Planning and controlling are interrelated and in fact reinforce each other in the sense that-
1. Planning is pre-requisite for controlling. Plans provide the standard for controlling. Thus, without planning, controlling is blind. If the standards are not set in advance managers have nothing to control.
2. Planning is meaningless without controlling. It is fruitful when control is exercised. It discovers deviations and initiates corrective measures.
3. Effectiveness of planning can be measured with the help of controlling.
4. Planning is looking ahead and controlling is looking back: Planning is a future oriented function as it involves looking in advance and making policies for the maximum utilization of resources in future that is why it is considered as forward looking function. In controlling we look back to the performance which is already achieved by the employees and compare it with plans. If there are deviations in actual and standard performance or output then controlling functions makes sure that in future actual performance matches with the planned performances. Therefore, controlling is also a forward looking function. Thus, planning & controlling cannot be separated. The two are supplementary function which support each other for successful execution of both the function. Planning makes controlling effective whereas controlling improves future planning.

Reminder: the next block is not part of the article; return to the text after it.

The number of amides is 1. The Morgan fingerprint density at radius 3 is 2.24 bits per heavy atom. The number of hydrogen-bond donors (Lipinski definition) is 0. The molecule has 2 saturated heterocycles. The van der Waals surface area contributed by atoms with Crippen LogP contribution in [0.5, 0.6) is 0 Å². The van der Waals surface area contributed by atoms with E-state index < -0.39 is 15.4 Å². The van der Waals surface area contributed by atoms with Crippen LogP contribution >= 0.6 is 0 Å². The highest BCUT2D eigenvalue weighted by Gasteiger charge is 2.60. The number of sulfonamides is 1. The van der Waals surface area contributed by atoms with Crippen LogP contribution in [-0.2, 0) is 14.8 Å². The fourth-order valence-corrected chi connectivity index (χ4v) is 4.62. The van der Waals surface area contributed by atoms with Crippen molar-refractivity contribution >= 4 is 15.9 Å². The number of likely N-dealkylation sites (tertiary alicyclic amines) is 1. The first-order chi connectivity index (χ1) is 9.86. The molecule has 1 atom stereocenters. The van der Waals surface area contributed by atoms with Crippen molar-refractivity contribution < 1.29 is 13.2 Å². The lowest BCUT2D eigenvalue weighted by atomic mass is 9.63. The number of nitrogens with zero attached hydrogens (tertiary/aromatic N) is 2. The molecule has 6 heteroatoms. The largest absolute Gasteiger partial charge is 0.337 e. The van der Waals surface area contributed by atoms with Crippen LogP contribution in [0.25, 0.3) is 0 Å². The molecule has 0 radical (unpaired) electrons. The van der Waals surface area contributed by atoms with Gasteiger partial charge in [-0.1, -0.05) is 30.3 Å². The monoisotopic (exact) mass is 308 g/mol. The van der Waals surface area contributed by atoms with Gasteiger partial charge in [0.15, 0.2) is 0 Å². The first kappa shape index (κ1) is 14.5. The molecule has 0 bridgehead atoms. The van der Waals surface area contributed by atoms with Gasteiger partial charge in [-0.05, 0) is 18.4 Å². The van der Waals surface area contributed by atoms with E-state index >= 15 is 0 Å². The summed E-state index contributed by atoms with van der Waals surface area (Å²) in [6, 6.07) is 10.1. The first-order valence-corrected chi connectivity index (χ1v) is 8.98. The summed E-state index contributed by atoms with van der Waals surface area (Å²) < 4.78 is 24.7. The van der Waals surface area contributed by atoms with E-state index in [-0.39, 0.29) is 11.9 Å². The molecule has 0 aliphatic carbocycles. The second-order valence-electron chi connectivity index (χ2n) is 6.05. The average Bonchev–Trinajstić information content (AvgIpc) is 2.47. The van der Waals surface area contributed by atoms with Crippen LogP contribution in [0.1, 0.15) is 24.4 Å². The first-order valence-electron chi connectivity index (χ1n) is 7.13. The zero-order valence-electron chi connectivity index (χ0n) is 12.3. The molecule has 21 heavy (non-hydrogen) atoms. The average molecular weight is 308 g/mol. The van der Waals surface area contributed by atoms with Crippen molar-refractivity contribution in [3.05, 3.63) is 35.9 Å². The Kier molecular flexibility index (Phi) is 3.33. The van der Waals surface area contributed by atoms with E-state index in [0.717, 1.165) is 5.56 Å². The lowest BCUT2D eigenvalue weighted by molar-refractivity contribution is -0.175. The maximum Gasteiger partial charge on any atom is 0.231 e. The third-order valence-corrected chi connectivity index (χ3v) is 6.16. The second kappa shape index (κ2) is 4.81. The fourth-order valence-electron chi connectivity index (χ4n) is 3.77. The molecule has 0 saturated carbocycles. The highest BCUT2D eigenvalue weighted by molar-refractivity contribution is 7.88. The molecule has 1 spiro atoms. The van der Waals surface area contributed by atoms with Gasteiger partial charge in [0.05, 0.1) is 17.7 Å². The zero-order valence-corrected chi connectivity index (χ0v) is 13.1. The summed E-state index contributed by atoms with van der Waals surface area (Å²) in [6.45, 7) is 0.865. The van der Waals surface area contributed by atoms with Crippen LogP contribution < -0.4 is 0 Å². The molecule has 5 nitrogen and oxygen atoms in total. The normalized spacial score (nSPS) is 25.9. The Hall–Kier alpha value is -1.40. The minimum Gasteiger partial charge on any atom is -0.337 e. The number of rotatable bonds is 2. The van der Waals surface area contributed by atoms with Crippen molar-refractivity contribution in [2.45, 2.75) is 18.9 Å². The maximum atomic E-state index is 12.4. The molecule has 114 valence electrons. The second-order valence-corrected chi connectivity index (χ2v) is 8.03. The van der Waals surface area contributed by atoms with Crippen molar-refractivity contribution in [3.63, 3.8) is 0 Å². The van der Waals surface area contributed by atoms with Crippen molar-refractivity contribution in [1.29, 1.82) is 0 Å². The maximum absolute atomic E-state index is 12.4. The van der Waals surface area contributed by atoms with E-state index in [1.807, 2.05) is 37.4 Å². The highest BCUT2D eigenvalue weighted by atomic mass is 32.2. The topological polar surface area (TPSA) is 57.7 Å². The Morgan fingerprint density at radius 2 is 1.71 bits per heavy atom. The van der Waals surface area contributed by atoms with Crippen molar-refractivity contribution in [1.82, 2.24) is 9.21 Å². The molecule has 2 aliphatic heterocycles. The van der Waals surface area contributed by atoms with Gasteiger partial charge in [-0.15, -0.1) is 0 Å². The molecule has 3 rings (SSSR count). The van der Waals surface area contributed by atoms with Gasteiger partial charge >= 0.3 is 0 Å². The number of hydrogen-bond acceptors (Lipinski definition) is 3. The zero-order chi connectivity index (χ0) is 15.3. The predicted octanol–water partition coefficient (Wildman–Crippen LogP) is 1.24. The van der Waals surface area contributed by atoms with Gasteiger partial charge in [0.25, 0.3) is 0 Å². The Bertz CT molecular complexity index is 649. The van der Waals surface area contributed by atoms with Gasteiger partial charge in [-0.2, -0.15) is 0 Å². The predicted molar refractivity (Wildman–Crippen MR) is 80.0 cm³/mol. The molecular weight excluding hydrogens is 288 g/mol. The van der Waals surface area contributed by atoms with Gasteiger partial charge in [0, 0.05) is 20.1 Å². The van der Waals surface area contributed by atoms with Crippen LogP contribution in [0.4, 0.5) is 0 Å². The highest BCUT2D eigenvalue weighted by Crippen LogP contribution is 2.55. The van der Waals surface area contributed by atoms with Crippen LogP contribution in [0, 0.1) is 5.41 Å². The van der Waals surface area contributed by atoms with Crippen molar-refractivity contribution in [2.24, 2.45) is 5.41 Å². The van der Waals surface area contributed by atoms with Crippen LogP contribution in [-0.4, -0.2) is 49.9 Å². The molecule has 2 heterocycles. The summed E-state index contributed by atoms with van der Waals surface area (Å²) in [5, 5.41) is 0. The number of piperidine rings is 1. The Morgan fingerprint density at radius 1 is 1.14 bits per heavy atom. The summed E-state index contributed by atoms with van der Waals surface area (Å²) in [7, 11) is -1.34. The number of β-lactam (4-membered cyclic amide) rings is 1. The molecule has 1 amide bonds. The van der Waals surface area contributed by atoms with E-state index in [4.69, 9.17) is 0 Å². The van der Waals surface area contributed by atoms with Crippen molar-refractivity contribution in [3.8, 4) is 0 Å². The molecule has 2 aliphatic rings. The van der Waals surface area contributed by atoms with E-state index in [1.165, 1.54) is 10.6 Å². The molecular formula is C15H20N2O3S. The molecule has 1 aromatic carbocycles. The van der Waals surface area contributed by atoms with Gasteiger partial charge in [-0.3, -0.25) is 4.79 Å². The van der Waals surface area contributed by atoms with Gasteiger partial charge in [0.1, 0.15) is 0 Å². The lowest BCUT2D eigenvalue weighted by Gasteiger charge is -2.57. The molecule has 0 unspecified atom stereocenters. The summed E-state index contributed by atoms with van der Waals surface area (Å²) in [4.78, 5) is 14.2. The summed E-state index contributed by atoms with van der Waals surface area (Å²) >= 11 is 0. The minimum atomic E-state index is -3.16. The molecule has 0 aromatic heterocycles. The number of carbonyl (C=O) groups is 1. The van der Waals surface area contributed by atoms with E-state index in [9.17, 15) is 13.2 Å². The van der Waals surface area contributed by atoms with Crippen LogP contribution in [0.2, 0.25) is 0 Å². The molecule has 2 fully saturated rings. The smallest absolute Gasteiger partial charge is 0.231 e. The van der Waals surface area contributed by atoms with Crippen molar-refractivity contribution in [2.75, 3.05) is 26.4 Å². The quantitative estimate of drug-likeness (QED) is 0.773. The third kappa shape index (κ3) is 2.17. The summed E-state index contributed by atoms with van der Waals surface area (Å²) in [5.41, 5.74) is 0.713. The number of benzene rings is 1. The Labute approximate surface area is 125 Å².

1. Setting Performance Standards: Standards are the criteria against which actual performance would be measured. Thus standards become basis for comparison and the manager insists on following of standards.
2. Measurement of Actual Performance: Performance should be measured in an objective and reliable manner which includes personal observation, sample checking. Performance should be measured in same terms in which standards have been established, this will facilitate comparison.
3. Comparing Actual Performance with Standard: This step involves comparison of actual performance with the standard. Such comparison will reveal the deviation between actual and desired performance. If the performance matches the standards it may be assumed that everything is under control.
4. Analysing Deviations: The deviations from the standards are assessed and analysed to identify the causes of deviations.
5. Taking Corrective Action: The final step in the controlling process is taking corrective action. No corrective action is required when the deviation are within the acceptable limits. But where significant deviations occur corrective action is taken.
Limitations of Controlling
1. Difficulty in setting quantitative standards: Control system loses its effectiveness when standards of performance cannot be defined in quantitative terms. This makes comparison with standards a difficult task.
e.g areas like human behaviour, employee morale, job satisfaction cannot be measured quantitatively.
2. Little control on external factors: An enterprise cannot control external factors like government policies, technological changes, competition. etc.
3. Resistance from employees: Control is resisted by the employees as they feel that their freedom is restricted. E.g employees may resist and go against the use of cameras to observe them minutely.
4. Costly: Control involves a lot of expenditure, time and effort. A small enterprise cannot afford to install an expensive control system. Managers must ensure that the cost of installing and operating a control system should not exceed the benefits derived from it.